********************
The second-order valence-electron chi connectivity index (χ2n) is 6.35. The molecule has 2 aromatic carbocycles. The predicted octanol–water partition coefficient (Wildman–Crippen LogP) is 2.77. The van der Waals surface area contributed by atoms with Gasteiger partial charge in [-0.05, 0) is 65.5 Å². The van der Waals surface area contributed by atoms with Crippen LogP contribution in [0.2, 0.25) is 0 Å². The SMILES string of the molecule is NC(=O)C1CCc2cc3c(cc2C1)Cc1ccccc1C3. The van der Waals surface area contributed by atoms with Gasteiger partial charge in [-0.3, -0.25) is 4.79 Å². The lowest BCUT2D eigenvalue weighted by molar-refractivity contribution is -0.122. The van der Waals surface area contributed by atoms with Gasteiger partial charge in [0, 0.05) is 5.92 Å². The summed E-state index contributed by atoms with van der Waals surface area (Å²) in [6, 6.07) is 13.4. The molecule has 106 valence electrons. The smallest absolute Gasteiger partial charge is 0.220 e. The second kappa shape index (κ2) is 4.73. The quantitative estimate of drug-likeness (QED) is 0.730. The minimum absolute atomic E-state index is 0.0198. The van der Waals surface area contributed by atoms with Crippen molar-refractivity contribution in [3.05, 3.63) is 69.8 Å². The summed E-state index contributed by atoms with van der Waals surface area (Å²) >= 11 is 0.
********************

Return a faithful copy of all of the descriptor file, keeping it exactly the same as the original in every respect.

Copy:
The second-order valence-electron chi connectivity index (χ2n) is 6.35. The molecule has 2 aromatic carbocycles. The predicted octanol–water partition coefficient (Wildman–Crippen LogP) is 2.77. The van der Waals surface area contributed by atoms with Gasteiger partial charge in [-0.05, 0) is 65.5 Å². The van der Waals surface area contributed by atoms with Crippen LogP contribution in [0.2, 0.25) is 0 Å². The SMILES string of the molecule is NC(=O)C1CCc2cc3c(cc2C1)Cc1ccccc1C3. The van der Waals surface area contributed by atoms with Gasteiger partial charge in [-0.3, -0.25) is 4.79 Å². The lowest BCUT2D eigenvalue weighted by molar-refractivity contribution is -0.122. The van der Waals surface area contributed by atoms with Gasteiger partial charge in [0, 0.05) is 5.92 Å². The summed E-state index contributed by atoms with van der Waals surface area (Å²) in [6, 6.07) is 13.4. The molecule has 106 valence electrons. The smallest absolute Gasteiger partial charge is 0.220 e. The second kappa shape index (κ2) is 4.73. The quantitative estimate of drug-likeness (QED) is 0.730. The minimum absolute atomic E-state index is 0.0198. The van der Waals surface area contributed by atoms with Crippen molar-refractivity contribution in [3.05, 3.63) is 69.8 Å². The summed E-state index contributed by atoms with van der Waals surface area (Å²) >= 11 is 0.